Father's Day is coming up here in the US (on June 16) and the internet is full of great, unique gift ideas to let dad know he's awesome.
My dad's birthday also happens to be June 10, so he basically gets one big gift (sorry, dad) every year.
This year we're having dinner with one of this favorite Washington Redskins thanks to a startup with a less-than-perfect name, Thuzio (props to @davetisch for turning me on to this startup). If your dad's a sports fan and you can bring a few of his friends in on it, this is sure to be a memorable time (just don't ruin the surprise like I did and accidentally CC him on one of the email threads).
As a 'Skins fan, there aren't a lot of things from Texas he'd like, but I've ordered him a brisket from Salt Lick BBQ in Driftwood, TX. Assuming your dad enjoys eating, there's no shortage of tasty things for him on goldbely from across the USA.
I'm not sure how dad would take this, so I'm not getting him a subscription of "One Wipe Charlies" but you've got to give the company credit for taking the viral-video-marketing approach to the next level. Perhaps your dad is a bit adventurous or has a good sense of humor?
My dad can barely use his smartphone (love you, dad!) but if you've got an e-father, consider a pay as you go hotspot like Karma (no connection to reddit, though now that I think about it -- reddit gold is the perfect gift for any occasion).
I've been so impressed by how Fathead handled their shipping fiasco on /r/NFL that I want to show them some love -- perhaps my dad can use a life-sized Robert Griffin III in his bedroom?
Or what if you just don't have the money to spend because your still trying to get ramen-profitable with your first startup? (You know I'm all for that) Just spend time with him -- on the phone, facetime, or ideally in-person-face-time (like he did back in his day!). That's probably all he really wants, anyway.
We're a generation in debt. I had a world-class education at the University of Virginia. I met my reddit co-founder Steve Huffman there on move-in day. That chance encounter changed both of our lives. I had some awesome professors. There was the fortuitous trip to Waffle House that convinced me I wanted to be an entrepreneur, not a lawyer. I've written the book about internet entrepreneurship I wish I had back then. But my kids won't have the same education I did. And that's a good thing.
A year ago I sat on a panel at the White House* for a room full of deans from universities across the country. We were tasked to talk about entrepreneurship and how to better prepare our nation's undergraduates for an uncertain job market. "A critical skill I see in great entrepreneurs and employees alike is resourcefulness. Resourcefulness doesn't come from case-studies, it comes from doing things." This turned out to be quite the applause line.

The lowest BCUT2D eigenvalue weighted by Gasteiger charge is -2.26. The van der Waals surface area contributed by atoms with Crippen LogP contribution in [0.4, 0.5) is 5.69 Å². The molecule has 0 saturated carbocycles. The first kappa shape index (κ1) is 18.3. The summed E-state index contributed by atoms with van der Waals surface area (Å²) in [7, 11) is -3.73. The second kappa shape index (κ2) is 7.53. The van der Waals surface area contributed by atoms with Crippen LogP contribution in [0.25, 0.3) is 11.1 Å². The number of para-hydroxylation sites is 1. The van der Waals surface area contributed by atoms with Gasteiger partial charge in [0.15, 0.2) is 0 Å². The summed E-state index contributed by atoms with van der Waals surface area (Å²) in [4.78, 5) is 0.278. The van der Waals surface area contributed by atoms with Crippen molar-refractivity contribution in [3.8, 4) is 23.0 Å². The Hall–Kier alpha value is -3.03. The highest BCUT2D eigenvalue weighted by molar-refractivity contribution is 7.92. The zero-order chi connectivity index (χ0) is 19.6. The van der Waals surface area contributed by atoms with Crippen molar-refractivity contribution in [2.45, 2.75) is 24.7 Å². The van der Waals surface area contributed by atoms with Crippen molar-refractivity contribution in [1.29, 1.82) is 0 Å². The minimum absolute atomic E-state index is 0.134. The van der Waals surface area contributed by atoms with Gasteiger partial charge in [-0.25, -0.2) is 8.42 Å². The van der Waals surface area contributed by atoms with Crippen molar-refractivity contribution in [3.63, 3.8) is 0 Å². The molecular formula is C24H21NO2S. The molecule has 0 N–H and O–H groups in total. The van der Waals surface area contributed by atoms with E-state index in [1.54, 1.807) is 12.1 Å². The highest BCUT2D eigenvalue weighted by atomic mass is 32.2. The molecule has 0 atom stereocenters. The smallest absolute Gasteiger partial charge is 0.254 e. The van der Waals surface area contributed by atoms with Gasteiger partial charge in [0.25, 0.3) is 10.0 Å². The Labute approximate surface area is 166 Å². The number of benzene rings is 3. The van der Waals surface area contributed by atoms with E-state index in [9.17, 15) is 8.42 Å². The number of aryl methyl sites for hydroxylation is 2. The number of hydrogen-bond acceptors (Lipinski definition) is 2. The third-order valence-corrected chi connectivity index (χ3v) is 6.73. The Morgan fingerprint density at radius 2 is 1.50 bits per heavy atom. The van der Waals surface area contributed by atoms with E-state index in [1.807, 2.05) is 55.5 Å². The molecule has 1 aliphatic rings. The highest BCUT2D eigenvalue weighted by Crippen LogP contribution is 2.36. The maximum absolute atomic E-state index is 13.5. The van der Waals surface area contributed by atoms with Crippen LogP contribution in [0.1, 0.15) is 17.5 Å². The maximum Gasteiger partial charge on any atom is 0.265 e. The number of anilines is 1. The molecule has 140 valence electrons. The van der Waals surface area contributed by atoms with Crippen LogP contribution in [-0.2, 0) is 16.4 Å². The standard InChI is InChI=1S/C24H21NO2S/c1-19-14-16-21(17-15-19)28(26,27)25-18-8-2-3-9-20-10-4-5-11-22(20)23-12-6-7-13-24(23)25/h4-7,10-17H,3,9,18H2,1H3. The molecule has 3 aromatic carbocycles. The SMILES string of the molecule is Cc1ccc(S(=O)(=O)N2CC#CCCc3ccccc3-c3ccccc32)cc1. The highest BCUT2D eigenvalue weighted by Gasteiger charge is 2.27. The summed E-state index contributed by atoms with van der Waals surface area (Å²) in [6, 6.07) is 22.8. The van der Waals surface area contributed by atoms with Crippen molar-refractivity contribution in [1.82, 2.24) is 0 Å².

Paul Graham says the best founders are "relentlessly resourceful."
I've been thinking about that day in D.C. ever since.
Getting Things Done > Grade Point Average
I'm an employer and I don't really care where you went to school or what your GPA was -- I want to know what you've done. Paid off student loan debt by tutoring computer science in New York? Rock on. Raised $20,000 on kickstarter for a daft punk tribute album? Awesome! Started the 'dear photograph' meme? Splendid! Blogged years worth of eating across the world and now creating food-tour-guides? Now we're cooking with bacon.
This will not be on your course syllabus
What are you passionate about?
Writing code? Awesome. Start launching stuff. Tell your friends, see if any of them are willing to use it. If yes, then you're on to something, if no, figure out why your own friends aren't using it. Or maybe they're just not into doing things, that's cool, but Drew Houston taught me a great quote about that: "You are the average of your 5 closest friends."
(Wish you could write code? Sign up for a CS class -- this is the single-most valuable class you can take. Don't wait for the semester to start, sign up for Codecademy).
Love cats? I do too! What do you know about cats no one else does? Can you start turning that into content? Is it a blog you start with cats that look like Ron Swanson? (OK, nevermind, that's been done). Are you contributing to the discussions on /r/cats?
We need more people - especially my fellow Millennials - doing things, learning things.
Don't wait for permission to be awesome.
*It was at this moment I realized I could've also called this post "From Waffle House to White House." Ah well, so it goes.
I'm declaring a phone call armistice. Why?
When I call you, I’m essentially saying:
“Stop whatever it is you’re doing and pay attention to me right now.”
If you were doing anything creative, anything that involves flow, you’ve now had that interrupted. It could be hours before you get it back.
All for my phone call.
If – on the rare occasion – I’m calling you, I’m going to have a really important (read: time-sensitive) reason. Or we’re going to have scheduled this phone call ahead of time.
Exceptions should be made for close friends and relations, of course, but can we all just agree that we won’t abuse phone calls now that we’ve got countless of other ways to get someone’s attention on their terms?
What are some more positive examples of where drones are being deployed that people haven’t seen?
We’re involved in research funded by the Gates Foundation that looks at how we can distribute medicines and vaccines in rural Africa in a fairly automated way. Essentially the researchers at looking at creating a spoke and wheel system with drones as the spokes. So from a central distribution point in Africa where there is already an airport, or vehicles that bring medicines and vaccines in, we then distribute the stuff via drones. So that entails a whole collection of UAVs that on regular schedules fly out to these remote villages, drop the package and come back in a very, very autonomous way.